This is how our new balcony garden has fared. K. built boxes and planted a few things. Naively, we assumed nothing bad could happen to our little garden on the third floor. We forgot that squirrels are the Cirque du Soleil freaks of the natural world. What you’re looking at is the result of one of those building-scaling bastards coming in cover of darkness to nibble down everything it liked, then dig a big hole in the southeast corner as a final “Forget you, human!”
What’s next for our garden: building tall, squirrel-proof cages out of chicken wire, then latching them to the sides of the boxes. Once we get that piece of technology in place, we’re going to re-plant some Baker Creek Seeds we picked up over our Christmas trip to my hometown. I’m eager to get another crop of New Zealand spinach—a furry, mineral-tasting veg that makes the best homemade quiche you can imagine.
I never did write that “goodbye garden” post I promised. Actually, that’s not quite true. I wrote it, then my computer ate it. Yes, it is possible to have 20 years of experience using a Macintosh and still, on rare occasions, delete your own work without saving. Kids, remember, always compose your material offline in a text editor. You can’t trust the big, bad blogging software.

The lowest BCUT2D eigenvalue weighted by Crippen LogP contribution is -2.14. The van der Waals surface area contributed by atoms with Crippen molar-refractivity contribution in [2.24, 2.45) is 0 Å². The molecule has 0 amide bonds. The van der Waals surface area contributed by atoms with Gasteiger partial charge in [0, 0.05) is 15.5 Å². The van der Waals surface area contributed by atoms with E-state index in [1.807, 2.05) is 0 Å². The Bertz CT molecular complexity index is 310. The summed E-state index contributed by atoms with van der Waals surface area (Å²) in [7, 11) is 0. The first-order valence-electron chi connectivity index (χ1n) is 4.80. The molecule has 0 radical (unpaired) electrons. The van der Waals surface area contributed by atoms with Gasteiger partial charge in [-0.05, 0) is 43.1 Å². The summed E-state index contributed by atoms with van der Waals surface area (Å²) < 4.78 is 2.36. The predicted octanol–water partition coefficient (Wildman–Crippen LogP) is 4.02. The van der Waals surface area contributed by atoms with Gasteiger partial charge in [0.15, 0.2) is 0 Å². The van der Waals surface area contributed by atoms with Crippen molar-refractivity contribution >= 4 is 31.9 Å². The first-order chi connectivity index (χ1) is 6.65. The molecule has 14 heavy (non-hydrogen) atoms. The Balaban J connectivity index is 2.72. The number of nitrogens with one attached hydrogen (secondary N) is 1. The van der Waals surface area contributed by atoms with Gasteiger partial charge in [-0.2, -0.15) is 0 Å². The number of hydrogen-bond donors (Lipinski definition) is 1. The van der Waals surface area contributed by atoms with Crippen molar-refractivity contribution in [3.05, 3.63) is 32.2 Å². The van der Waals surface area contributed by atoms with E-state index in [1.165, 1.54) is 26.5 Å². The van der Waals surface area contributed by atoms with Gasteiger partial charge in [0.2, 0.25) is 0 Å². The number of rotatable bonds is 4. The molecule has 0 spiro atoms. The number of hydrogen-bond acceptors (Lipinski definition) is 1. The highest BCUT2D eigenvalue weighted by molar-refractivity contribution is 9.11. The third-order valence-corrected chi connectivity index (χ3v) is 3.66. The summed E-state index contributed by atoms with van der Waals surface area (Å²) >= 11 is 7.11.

We said goodbye to our garden, then went back last month for a visit. Our neighbor, a pretty horrible fair weather farmer, must have petitioned to take over our plot, doubling the size of hers. The fence wall we’d built to separate us is now gone, and she has a glorious 200 square feet of space in which to half-heartedly tend to her pots of cherry tomatoes.
It’s too depressing. The sight of our hand-made fence of salvaged scrap wood belonging to someone else, our soil conquered and annexed by someone who never did succeed in pulling up her weeds, is like a dagger to the heart of this gardener. I’m sure anyone who’s ever community gardened next to a dabbler can understand.
It was a bummer to give up our garden, but we’re looking forward. Onward to better things and hopefully bigger space, either in Upstate New York or here in L.A. (one can dream).